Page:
LOME (Reuters) - Togo security forces fired tear gas at hundreds of anti-government protesters carrying out a late night sit-in at an intersection in central Lome as part of a bid to end the 50-year-old Gnassingbe family dynasty, witnesses said on Thursday.
The move to disperse the crowds comes after two days of mass country-wide protests involving tens of thousands of people that have amounted to the biggest challenge to Faure Gnassingbe’s rule since he succeeded his late father 12 years ago.
In the past, security forces have violently suppressed protests, killing at least two people during an opposition march in August and hundreds after the contested election in which Gnassingbe took power in 2005.
But up until late on Thursday, police officers armed with batons had watched passively at protesters wearing the red, pink and orange T-shirts of the opposition, who danced and blew whistles as they wound through the streets of the capital Lome.
It was not immediately clear how the opposition would respond to the security forces’ intervention with tear gas late on Thursday. The head of the main ANC opposition party, Jean-Pierre Fabre, had earlier pledged to remain seated on the tarmac of the Dekon crossroads until Gnassingbe left power.
“We want the end of this 50-year-old Gnassingbe regime. Enough is enough,” Kodjo Amana, a 42-year-old baker, shouted over a chanting crowd earlier in the day.
The protests in the West African country of 8 million people have proceeded despite widespread reports of network outages confirmed by non-governmental organization Internet Without Borders. Other African incumbents in Gabon and Cameroon have used network cuts to control criticism and suppress protests at sensitive times.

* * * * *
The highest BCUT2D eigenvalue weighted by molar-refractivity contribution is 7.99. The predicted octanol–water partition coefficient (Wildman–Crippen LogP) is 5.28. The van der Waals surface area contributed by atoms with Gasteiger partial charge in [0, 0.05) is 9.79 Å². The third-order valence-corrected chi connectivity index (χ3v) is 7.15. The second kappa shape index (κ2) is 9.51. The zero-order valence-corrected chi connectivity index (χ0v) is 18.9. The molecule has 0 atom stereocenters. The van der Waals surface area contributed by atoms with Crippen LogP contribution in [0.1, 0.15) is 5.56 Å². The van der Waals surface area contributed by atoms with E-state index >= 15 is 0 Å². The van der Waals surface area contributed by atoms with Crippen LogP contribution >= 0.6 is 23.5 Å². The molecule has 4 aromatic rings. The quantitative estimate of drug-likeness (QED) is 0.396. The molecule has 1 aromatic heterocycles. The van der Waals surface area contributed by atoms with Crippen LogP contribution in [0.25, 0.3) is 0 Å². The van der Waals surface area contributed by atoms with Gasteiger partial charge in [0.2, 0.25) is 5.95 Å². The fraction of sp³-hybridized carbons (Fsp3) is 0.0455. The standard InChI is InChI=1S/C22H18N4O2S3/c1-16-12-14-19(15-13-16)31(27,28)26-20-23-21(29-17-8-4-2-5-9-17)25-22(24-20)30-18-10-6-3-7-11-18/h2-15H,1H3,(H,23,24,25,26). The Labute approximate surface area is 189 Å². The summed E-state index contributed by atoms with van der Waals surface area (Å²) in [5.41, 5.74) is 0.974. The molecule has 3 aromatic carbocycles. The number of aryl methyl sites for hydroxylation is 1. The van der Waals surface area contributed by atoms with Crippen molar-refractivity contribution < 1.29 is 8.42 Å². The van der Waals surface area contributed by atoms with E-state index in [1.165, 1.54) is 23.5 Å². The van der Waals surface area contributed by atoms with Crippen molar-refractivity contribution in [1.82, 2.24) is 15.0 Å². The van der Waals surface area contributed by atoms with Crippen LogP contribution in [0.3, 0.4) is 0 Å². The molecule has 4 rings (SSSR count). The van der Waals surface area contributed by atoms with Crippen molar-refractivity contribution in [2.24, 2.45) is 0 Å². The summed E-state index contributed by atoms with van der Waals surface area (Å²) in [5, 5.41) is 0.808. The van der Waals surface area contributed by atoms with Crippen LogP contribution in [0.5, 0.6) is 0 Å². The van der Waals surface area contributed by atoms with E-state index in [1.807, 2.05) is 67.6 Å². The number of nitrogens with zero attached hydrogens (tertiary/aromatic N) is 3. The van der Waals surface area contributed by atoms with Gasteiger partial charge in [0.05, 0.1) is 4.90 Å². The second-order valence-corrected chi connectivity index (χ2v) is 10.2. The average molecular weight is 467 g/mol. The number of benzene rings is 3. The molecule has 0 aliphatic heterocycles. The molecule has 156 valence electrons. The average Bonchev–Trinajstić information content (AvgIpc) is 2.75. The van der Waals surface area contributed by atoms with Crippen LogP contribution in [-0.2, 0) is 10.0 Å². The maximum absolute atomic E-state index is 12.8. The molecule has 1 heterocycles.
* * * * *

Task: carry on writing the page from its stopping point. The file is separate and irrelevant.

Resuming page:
Residents said that text messages had also been blocked on Thursday. The communications minister could not be reached for comment, although another minister said earlier this week that the cuts had been carried out for security reasons.
The president’s father Gnassingbe Eyadema seized power in a coup in 1967, a few years after the territory known as “French Togoland” that was once in German hands became independent from colonial power France.
The current president this week sought to appease opponents by tabling a draft bill to reform the constitution and reintroduce a two-term limit that his father scrapped in 2002.
But opposition leaders are skeptical about the implementation of the reforms that the government has stalled on for more than a decade and Prime Minister Komi Selom Klassou confirmed on Thursday that the term limits would not apply retroactively.
That could mean that Gnassingbe, 51 and currently in his third term, could remains in power for two more mandates from the next election, until 2030.
Gnassingbe sent a Tweet from his official account on Thursday, saying that he had met with the U.N. Special Representative for West Africa and the Sahel, Mohammed Ibn Chambas, on the subject of reforms. A spokesman for the latter confirmed the meeting without elaborating on its content.
State TV said Thursday evening that parliament, which still needs to approve the bill, will meet for an emergency session on September 12.
However, if the protests resume, analysts say Gnassingbe may find himself isolated amid growing criticism of autocratic rule in West Africa.
“The president’s position is very fragile and we do not think his peers in ECOWAS or his friends in Europe will help him if things get ugly,” said the head of research at NKC African Economics, Francois Conradie.
Togo, a regional financial hub that aspires to be an African Singapore, is at odds with West African neighbors which mostly have laws restricting presidential mandates.
The government, along with Gambia’s, voted in 2015 against introducing them across the 15 members of the ECOWAS regional body which Gnassingbe currently chairs. Since then, Gambia’s longtime leader Yahya Jammeh has been voted out of power.
African rulers, notably in Rwanda, Burundi and Burkina Faso, have moved to drop term limits in recent years in order to remain in power. In some cases this has sparked strong opposition that has led to violent unrest; in others, leaders have been driven from power, as happened in Burkina Faso.
Additional reporting and writing by Emma Farge; Editing by Diane Craft
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